The only feasible option for hydrogen is usually seen as being a serious increase in nuclear power, and on the face of it this would also seem true of GIT's CHAMP vision. Just like hydrogen-car promoters unwilling to face anti-nuclear opposition, however, Fedorov is keen to suggest that other means might be found.

"The greatest remaining challenge... will be developing a method for making a synthetic liquid fuel from just CO2 and water using renewable energy sources."

No shit. In fact, one might say that challenge is much more significant than building the CHAMP, though it does sound like a clever bit of kit. One might well never bother with carbon-capture if sequestration were the only plan on offer: but Fedorov's miracle petrol factories could make the global economy treat liquid CO2 the way it currently treats crude oil.

The GIT CHAMP research was funded by NASA and the US Defense department. It is published in the journal Energy Conversion and Management. ®

Internet Security Threat Report 2014

More from The Register

next story
FORGET the CLIMATE: FATTIES are a MUCH BIGGER problem - study
Fat guy? Drink or smoke? You're worse than a TERRORIST
Renewable energy 'simply WON'T WORK': Top Google engineers
Windmills, solar, tidal - all a 'false hope', say Stanford PhDs
Rosetta probot drilling DENIED: Philae has its 'LEG in the AIR'
NOT best position for scientific fulfillment
SEX BEAST SEALS may be egging each other on to ATTACK PENGUINS
Boffin: 'I think the behaviour is increasing in frequency'
HUMAN DNA 'will be FOUND ON MOON' – rocking boffin Brian Cox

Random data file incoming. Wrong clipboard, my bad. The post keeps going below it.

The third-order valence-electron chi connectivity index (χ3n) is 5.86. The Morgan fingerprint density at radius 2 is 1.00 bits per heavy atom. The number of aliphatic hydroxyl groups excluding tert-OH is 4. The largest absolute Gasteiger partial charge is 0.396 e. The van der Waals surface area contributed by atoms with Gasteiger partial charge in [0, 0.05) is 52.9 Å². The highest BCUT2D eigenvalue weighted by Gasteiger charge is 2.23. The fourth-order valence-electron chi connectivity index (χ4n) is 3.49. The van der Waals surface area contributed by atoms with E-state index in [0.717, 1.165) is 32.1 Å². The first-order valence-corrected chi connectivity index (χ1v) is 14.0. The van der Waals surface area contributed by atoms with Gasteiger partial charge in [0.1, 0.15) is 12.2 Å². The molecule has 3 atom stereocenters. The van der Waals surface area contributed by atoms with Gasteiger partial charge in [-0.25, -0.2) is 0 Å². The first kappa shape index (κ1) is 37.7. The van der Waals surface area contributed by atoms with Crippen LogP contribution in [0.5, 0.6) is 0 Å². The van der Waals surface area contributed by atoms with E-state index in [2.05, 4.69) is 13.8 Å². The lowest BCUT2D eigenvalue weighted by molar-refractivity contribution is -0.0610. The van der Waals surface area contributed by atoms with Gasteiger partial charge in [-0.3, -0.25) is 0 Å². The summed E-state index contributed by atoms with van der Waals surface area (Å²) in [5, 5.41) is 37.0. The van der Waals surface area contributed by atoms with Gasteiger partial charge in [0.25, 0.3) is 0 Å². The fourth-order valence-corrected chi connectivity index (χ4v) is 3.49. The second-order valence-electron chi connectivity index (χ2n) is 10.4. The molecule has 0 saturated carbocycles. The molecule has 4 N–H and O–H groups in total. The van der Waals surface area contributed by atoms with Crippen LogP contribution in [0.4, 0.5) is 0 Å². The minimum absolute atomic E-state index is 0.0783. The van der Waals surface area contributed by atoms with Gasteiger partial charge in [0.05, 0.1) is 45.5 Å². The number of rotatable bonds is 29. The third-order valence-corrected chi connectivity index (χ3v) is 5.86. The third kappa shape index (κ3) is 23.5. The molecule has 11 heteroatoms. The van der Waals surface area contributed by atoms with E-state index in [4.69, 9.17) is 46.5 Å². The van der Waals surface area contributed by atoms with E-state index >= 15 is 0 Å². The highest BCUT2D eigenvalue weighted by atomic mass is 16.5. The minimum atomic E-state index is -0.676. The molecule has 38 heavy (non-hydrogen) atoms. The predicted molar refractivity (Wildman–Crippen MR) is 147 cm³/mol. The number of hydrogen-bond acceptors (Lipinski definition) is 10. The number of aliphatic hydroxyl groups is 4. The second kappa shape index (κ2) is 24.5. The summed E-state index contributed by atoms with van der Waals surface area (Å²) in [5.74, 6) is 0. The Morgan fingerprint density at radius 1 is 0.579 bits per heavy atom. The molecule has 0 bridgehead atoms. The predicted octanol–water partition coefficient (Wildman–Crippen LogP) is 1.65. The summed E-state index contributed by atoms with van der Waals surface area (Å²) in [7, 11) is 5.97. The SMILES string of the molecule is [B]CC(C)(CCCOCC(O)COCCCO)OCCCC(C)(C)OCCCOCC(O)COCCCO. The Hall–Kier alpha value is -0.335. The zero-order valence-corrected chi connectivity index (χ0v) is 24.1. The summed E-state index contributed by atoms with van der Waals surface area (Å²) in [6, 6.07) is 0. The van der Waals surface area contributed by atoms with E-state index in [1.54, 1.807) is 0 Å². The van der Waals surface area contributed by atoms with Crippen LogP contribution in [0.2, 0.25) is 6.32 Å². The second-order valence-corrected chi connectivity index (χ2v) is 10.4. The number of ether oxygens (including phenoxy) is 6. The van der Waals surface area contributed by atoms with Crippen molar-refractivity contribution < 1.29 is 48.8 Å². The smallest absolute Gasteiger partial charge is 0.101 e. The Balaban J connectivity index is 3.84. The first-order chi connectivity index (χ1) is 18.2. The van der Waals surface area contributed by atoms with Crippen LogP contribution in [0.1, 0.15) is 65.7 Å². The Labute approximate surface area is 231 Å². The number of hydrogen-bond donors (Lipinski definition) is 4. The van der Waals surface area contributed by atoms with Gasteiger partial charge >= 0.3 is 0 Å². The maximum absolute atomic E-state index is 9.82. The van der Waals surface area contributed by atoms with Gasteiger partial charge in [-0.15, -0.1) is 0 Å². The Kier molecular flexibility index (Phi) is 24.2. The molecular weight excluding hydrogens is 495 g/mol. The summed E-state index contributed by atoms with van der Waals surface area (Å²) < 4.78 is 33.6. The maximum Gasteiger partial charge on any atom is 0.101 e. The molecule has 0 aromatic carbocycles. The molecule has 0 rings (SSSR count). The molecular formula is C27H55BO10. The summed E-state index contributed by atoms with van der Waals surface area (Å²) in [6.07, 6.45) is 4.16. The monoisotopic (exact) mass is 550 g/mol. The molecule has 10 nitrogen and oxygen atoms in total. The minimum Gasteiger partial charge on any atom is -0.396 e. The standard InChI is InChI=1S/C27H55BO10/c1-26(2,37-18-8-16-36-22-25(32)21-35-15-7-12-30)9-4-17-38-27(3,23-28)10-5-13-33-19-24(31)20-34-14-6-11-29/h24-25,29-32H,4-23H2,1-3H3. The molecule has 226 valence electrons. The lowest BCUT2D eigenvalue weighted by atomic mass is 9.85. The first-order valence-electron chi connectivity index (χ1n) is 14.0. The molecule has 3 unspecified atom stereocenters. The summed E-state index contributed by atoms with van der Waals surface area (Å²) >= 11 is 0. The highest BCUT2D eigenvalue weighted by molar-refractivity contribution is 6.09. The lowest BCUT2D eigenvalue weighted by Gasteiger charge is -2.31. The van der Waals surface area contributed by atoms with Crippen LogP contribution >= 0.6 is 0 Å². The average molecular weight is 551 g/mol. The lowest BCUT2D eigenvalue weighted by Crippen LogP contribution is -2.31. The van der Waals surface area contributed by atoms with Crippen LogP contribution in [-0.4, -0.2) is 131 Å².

Crowdfund plan to stimulate Blighty's space programme
Post-pub nosh neckfiller: The MIGHTY Scotch egg
Off to the boozer? This delicacy might help mitigate the effects
I'M SO SORRY, sobs Rosetta Brit boffin in 'sexist' sexy shirt storm
'He is just being himself' says proud mum of larger-than-life physicist
NASA launches new climate model at SC14
75 days of supercomputing later ...
LIFE, JIM? Comet probot lander found 'ORGANICS' on far-off iceball
That's it for God, then – if Comet 67P has got complex molecules
prev story

Whitepapers

Why cloud backup?
Combining the latest advancements in disk-based backup with secure, integrated, cloud technologies offer organizations fast and assured recovery of their critical enterprise data.
A strategic approach to identity relationship management
ForgeRock commissioned Forrester to evaluate companies’ IAM practices and requirements when it comes to customer-facing scenarios versus employee-facing ones.
High Performance for All
While HPC is not new, it has traditionally been seen as a specialist area – is it now geared up to meet more mainstream requirements?
Managing SSL certificates with ease
The lack of operational efficiencies and compliance pitfalls associated with poor SSL certificate management, and how the right SSL certificate management tool can help.
Top 5 reasons to deploy VMware with Tegile
Data demand and the rise of virtualization is challenging IT teams to deliver storage performance, scalability and capacity that can keep up, while maximizing efficiency.